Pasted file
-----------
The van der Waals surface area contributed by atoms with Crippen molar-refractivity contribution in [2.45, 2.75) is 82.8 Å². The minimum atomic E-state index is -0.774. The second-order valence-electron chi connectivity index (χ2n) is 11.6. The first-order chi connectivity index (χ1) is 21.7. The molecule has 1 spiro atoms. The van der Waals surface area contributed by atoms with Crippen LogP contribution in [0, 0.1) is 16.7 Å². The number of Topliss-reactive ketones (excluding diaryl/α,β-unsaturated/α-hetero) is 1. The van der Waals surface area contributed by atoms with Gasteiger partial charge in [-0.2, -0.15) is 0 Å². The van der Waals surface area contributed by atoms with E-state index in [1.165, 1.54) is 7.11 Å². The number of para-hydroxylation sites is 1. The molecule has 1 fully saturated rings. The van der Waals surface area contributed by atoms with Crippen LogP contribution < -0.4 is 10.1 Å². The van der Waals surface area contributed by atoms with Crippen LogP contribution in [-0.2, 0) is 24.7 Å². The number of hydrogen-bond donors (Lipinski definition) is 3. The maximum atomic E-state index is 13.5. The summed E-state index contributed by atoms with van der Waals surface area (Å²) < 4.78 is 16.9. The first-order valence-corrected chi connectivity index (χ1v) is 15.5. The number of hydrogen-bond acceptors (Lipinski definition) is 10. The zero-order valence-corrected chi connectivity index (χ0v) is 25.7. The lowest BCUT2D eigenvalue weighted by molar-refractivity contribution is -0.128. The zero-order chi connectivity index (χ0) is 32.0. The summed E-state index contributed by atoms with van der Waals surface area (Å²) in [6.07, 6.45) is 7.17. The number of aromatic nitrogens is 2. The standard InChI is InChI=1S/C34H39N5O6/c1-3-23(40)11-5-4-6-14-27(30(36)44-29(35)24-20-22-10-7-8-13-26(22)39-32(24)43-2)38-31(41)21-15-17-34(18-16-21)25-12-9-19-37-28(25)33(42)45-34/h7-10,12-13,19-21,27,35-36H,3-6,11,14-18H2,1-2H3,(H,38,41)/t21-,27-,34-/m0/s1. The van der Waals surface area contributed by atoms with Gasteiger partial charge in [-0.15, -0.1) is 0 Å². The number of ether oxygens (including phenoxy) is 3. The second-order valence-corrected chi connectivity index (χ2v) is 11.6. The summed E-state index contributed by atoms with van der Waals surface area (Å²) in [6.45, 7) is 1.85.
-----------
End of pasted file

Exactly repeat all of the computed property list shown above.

The van der Waals surface area contributed by atoms with Crippen molar-refractivity contribution in [2.45, 2.75) is 82.8 Å². The minimum atomic E-state index is -0.774. The second-order valence-electron chi connectivity index (χ2n) is 11.6. The first-order chi connectivity index (χ1) is 21.7. The molecule has 1 spiro atoms. The van der Waals surface area contributed by atoms with Crippen LogP contribution in [0, 0.1) is 16.7 Å². The number of Topliss-reactive ketones (excluding diaryl/α,β-unsaturated/α-hetero) is 1. The van der Waals surface area contributed by atoms with Gasteiger partial charge in [-0.2, -0.15) is 0 Å². The van der Waals surface area contributed by atoms with E-state index in [1.165, 1.54) is 7.11 Å². The number of para-hydroxylation sites is 1. The molecule has 1 fully saturated rings. The van der Waals surface area contributed by atoms with Crippen LogP contribution < -0.4 is 10.1 Å². The van der Waals surface area contributed by atoms with Crippen LogP contribution in [-0.2, 0) is 24.7 Å². The number of hydrogen-bond donors (Lipinski definition) is 3. The maximum atomic E-state index is 13.5. The summed E-state index contributed by atoms with van der Waals surface area (Å²) < 4.78 is 16.9. The first-order valence-corrected chi connectivity index (χ1v) is 15.5. The number of hydrogen-bond acceptors (Lipinski definition) is 10. The zero-order valence-corrected chi connectivity index (χ0v) is 25.7. The lowest BCUT2D eigenvalue weighted by molar-refractivity contribution is -0.128. The zero-order chi connectivity index (χ0) is 32.0. The summed E-state index contributed by atoms with van der Waals surface area (Å²) in [6.07, 6.45) is 7.17. The number of aromatic nitrogens is 2. The standard InChI is InChI=1S/C34H39N5O6/c1-3-23(40)11-5-4-6-14-27(30(36)44-29(35)24-20-22-10-7-8-13-26(22)39-32(24)43-2)38-31(41)21-15-17-34(18-16-21)25-12-9-19-37-28(25)33(42)45-34/h7-10,12-13,19-21,27,35-36H,3-6,11,14-18H2,1-2H3,(H,38,41)/t21-,27-,34-/m0/s1. The van der Waals surface area contributed by atoms with Gasteiger partial charge in [-0.15, -0.1) is 0 Å². The number of ether oxygens (including phenoxy) is 3. The second-order valence-corrected chi connectivity index (χ2v) is 11.6. The summed E-state index contributed by atoms with van der Waals surface area (Å²) in [6.45, 7) is 1.85.